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Strategic Overview of Survivor: Better the Devil You Know…by Jeffrey D. Sadow -- 10/17/2003
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It took a while, but, finally, the dominant Drake alliance made their first big mistake, bigger than throwing the previous immunity challenge.
Partially, it was Rupert’s fault. To that point, in this three-day period, he had made all the right moves. His time seconded to Morgan he used wisely. There, he picked up a potential ally down the road by giving Ryan the opportunity to enhance his stature. In addition, he helped them win a reward challenge but at the same time saved great face among his Drake colleagues by refusing to partake of the reward. He kept his mouth sufficiently shut so that he did not give away important information, particularly his shoe-stealing at their expense on the first day. And, right afterwards, he helped maneuver Morgan into raiding a commodity that was much less valuable to Drake than other potential targets, even seeming to be a nice guy about it to Andrew.
Out of all of this, after the merge, his actions may have bought him a crucial vote here or there coming from Morgan. He may well need them, for his mistake, shared by the remaining females in Drake, was to boot out Michelle.
Strategy screamed for Shawn’s removal. When the choice is to keep either somebody who thinks he can fool you into thinking he’s with you and you know that he doesn’t know you know, or somebody who has been exposed as a rival, you keep the latter so that she twists in the wind. It’s in the best interests of the alliance to keep that person thinking she could go at any time. It will make her much more compliant and less likely to sow dissension because she’s out in the open.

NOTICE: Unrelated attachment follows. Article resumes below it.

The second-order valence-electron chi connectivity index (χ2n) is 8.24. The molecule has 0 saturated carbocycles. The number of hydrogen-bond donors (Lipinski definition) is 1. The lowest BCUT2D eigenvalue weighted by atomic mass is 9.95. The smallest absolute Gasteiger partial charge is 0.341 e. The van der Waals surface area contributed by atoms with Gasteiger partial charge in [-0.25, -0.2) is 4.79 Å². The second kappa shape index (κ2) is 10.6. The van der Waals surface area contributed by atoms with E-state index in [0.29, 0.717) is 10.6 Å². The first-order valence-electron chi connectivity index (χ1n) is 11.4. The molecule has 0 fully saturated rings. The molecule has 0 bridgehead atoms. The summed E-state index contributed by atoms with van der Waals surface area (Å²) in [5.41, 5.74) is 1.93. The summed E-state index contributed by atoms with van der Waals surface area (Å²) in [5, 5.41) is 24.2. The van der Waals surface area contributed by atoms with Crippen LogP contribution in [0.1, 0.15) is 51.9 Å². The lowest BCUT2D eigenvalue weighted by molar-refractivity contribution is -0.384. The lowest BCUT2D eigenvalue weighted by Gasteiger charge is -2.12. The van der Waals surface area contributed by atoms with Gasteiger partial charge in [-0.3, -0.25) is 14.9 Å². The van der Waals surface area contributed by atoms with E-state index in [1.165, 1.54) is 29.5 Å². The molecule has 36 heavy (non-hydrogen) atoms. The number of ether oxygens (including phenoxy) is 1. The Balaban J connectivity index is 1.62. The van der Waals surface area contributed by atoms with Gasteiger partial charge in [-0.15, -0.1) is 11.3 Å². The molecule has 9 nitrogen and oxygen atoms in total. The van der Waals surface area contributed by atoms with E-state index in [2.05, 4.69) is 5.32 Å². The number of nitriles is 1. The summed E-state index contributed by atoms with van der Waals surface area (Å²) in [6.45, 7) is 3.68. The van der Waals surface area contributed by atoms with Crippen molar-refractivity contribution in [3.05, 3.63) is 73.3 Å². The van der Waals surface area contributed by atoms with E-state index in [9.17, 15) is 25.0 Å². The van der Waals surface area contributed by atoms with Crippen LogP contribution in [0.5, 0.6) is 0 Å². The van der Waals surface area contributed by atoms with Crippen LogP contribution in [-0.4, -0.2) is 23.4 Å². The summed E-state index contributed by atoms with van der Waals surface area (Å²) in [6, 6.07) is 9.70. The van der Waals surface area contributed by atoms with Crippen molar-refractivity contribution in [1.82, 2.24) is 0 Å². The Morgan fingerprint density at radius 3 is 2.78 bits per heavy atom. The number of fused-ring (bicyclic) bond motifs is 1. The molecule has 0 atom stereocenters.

On the other hand, someone who thinks he’s successfully hidden his true intentions has incentive to plot behind the scenes and to become bolder in trying to take down the alliance. Plus, by chopping off his game head, you could expose any other “traitors” in your own alliance. Since Shawn stayed, Jon may become emboldened to plot against the alliance now, having two votes rather than one (he could not risk doing so with Michelle because of the risk of getting caught commiserating with a known opponent of the alliance).
There is another good reason to keep Michelle rather than Shawn – a merge will be coming soon and it’s not too early to start getting rid of physically-fit competitors. Rupert will need all the help he can get here because, if anything, he is too physically fit. He genuinely has been on the losing side only once, and that last immunity challenge involved mostly willpower, not physicality. Rupert must not scare his women (Trish, Sandra, Christa) into thinking he is a force that will overwhelm all of them. In fact, they should start planning for this and make a pact now to make themselves the final four.
Surely Rupert and his women suspect Jon is foolish enough to think he has the mind to successfully play off both sides. And maybe Rupert did his best to convince them to evict Shawn. If so, it wasn’t enough and this move may come back to haunt those four as they opted to risk letting a fire burn and potentially build in strength rather than to put out a fire they could contain and control.